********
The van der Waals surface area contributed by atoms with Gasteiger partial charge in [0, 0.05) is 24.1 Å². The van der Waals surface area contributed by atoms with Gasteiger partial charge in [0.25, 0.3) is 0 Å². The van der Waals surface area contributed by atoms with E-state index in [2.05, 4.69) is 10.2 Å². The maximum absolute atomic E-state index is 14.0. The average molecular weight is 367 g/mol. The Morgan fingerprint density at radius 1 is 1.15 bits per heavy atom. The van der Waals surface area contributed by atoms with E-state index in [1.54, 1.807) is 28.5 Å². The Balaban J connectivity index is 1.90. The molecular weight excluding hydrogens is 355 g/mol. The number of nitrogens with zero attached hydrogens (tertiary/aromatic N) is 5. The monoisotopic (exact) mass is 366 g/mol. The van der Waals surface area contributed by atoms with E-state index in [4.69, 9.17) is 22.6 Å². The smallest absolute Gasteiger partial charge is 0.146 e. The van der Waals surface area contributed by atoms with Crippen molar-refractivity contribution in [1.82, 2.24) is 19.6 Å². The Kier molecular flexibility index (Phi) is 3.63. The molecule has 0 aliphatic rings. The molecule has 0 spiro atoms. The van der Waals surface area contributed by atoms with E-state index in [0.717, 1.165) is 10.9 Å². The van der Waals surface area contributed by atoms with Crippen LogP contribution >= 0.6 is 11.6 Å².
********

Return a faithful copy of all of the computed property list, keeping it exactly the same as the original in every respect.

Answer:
The van der Waals surface area contributed by atoms with Gasteiger partial charge in [0, 0.05) is 24.1 Å². The van der Waals surface area contributed by atoms with Gasteiger partial charge in [0.25, 0.3) is 0 Å². The van der Waals surface area contributed by atoms with E-state index in [2.05, 4.69) is 10.2 Å². The maximum absolute atomic E-state index is 14.0. The average molecular weight is 367 g/mol. The Morgan fingerprint density at radius 1 is 1.15 bits per heavy atom. The van der Waals surface area contributed by atoms with E-state index in [1.54, 1.807) is 28.5 Å². The Balaban J connectivity index is 1.90. The molecular weight excluding hydrogens is 355 g/mol. The number of nitrogens with zero attached hydrogens (tertiary/aromatic N) is 5. The monoisotopic (exact) mass is 366 g/mol. The van der Waals surface area contributed by atoms with E-state index in [4.69, 9.17) is 22.6 Å². The smallest absolute Gasteiger partial charge is 0.146 e. The van der Waals surface area contributed by atoms with Crippen molar-refractivity contribution in [1.82, 2.24) is 19.6 Å². The Kier molecular flexibility index (Phi) is 3.63. The molecule has 0 aliphatic rings. The molecule has 0 spiro atoms. The van der Waals surface area contributed by atoms with E-state index in [0.717, 1.165) is 10.9 Å². The van der Waals surface area contributed by atoms with Crippen LogP contribution >= 0.6 is 11.6 Å².